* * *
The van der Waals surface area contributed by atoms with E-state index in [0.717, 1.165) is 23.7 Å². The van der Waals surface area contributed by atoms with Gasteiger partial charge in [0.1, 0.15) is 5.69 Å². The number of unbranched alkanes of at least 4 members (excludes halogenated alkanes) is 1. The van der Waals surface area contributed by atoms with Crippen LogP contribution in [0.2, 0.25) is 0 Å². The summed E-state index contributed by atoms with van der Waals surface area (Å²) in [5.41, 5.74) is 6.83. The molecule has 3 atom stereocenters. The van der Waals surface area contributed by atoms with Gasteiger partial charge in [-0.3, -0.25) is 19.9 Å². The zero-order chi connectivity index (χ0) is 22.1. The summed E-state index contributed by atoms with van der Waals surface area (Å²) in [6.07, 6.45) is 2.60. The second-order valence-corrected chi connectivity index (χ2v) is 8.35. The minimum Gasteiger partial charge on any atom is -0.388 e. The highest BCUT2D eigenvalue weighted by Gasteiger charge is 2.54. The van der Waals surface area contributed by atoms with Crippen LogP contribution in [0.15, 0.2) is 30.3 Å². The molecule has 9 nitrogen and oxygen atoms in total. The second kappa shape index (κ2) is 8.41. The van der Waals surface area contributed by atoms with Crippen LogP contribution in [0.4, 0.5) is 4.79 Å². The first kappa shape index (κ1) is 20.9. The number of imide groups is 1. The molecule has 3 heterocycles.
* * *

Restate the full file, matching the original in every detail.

The van der Waals surface area contributed by atoms with E-state index in [0.717, 1.165) is 23.7 Å². The van der Waals surface area contributed by atoms with Gasteiger partial charge in [0.1, 0.15) is 5.69 Å². The number of unbranched alkanes of at least 4 members (excludes halogenated alkanes) is 1. The van der Waals surface area contributed by atoms with Crippen LogP contribution in [0.2, 0.25) is 0 Å². The summed E-state index contributed by atoms with van der Waals surface area (Å²) in [5.41, 5.74) is 6.83. The molecule has 3 atom stereocenters. The van der Waals surface area contributed by atoms with Gasteiger partial charge in [-0.3, -0.25) is 19.9 Å². The zero-order chi connectivity index (χ0) is 22.1. The summed E-state index contributed by atoms with van der Waals surface area (Å²) in [6.07, 6.45) is 2.60. The second-order valence-corrected chi connectivity index (χ2v) is 8.35. The minimum Gasteiger partial charge on any atom is -0.388 e. The highest BCUT2D eigenvalue weighted by Gasteiger charge is 2.54. The van der Waals surface area contributed by atoms with Crippen LogP contribution in [0.15, 0.2) is 30.3 Å². The molecule has 9 nitrogen and oxygen atoms in total. The second kappa shape index (κ2) is 8.41. The van der Waals surface area contributed by atoms with Crippen LogP contribution in [0.4, 0.5) is 4.79 Å². The first kappa shape index (κ1) is 20.9. The number of imide groups is 1. The molecule has 3 heterocycles.